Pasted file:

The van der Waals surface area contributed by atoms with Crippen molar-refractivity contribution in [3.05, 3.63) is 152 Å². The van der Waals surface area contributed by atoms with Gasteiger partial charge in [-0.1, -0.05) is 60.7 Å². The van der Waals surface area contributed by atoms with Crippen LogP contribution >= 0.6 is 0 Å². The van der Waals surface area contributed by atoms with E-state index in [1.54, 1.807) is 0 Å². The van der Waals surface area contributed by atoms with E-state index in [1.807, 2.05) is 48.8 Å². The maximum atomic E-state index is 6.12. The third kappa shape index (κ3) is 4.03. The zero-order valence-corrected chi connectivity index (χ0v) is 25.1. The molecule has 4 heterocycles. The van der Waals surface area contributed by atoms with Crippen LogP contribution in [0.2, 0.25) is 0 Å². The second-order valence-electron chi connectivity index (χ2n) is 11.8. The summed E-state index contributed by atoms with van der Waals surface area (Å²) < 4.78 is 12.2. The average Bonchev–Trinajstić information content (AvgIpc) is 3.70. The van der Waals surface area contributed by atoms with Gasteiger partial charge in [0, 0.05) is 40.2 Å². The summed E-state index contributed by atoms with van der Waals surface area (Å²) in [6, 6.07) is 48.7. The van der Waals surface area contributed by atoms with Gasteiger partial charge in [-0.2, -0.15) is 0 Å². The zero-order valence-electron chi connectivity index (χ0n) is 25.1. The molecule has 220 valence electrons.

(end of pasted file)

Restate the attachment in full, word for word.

The van der Waals surface area contributed by atoms with Crippen molar-refractivity contribution in [3.05, 3.63) is 152 Å². The van der Waals surface area contributed by atoms with Gasteiger partial charge in [-0.1, -0.05) is 60.7 Å². The van der Waals surface area contributed by atoms with Crippen LogP contribution >= 0.6 is 0 Å². The van der Waals surface area contributed by atoms with E-state index in [1.54, 1.807) is 0 Å². The van der Waals surface area contributed by atoms with E-state index in [1.807, 2.05) is 48.8 Å². The maximum atomic E-state index is 6.12. The third kappa shape index (κ3) is 4.03. The zero-order valence-corrected chi connectivity index (χ0v) is 25.1. The molecule has 4 heterocycles. The van der Waals surface area contributed by atoms with Crippen LogP contribution in [0.2, 0.25) is 0 Å². The second-order valence-electron chi connectivity index (χ2n) is 11.8. The summed E-state index contributed by atoms with van der Waals surface area (Å²) < 4.78 is 12.2. The average Bonchev–Trinajstić information content (AvgIpc) is 3.70. The van der Waals surface area contributed by atoms with Gasteiger partial charge in [0, 0.05) is 40.2 Å². The summed E-state index contributed by atoms with van der Waals surface area (Å²) in [6, 6.07) is 48.7. The van der Waals surface area contributed by atoms with Gasteiger partial charge in [-0.2, -0.15) is 0 Å². The zero-order valence-electron chi connectivity index (χ0n) is 25.1. The molecule has 220 valence electrons.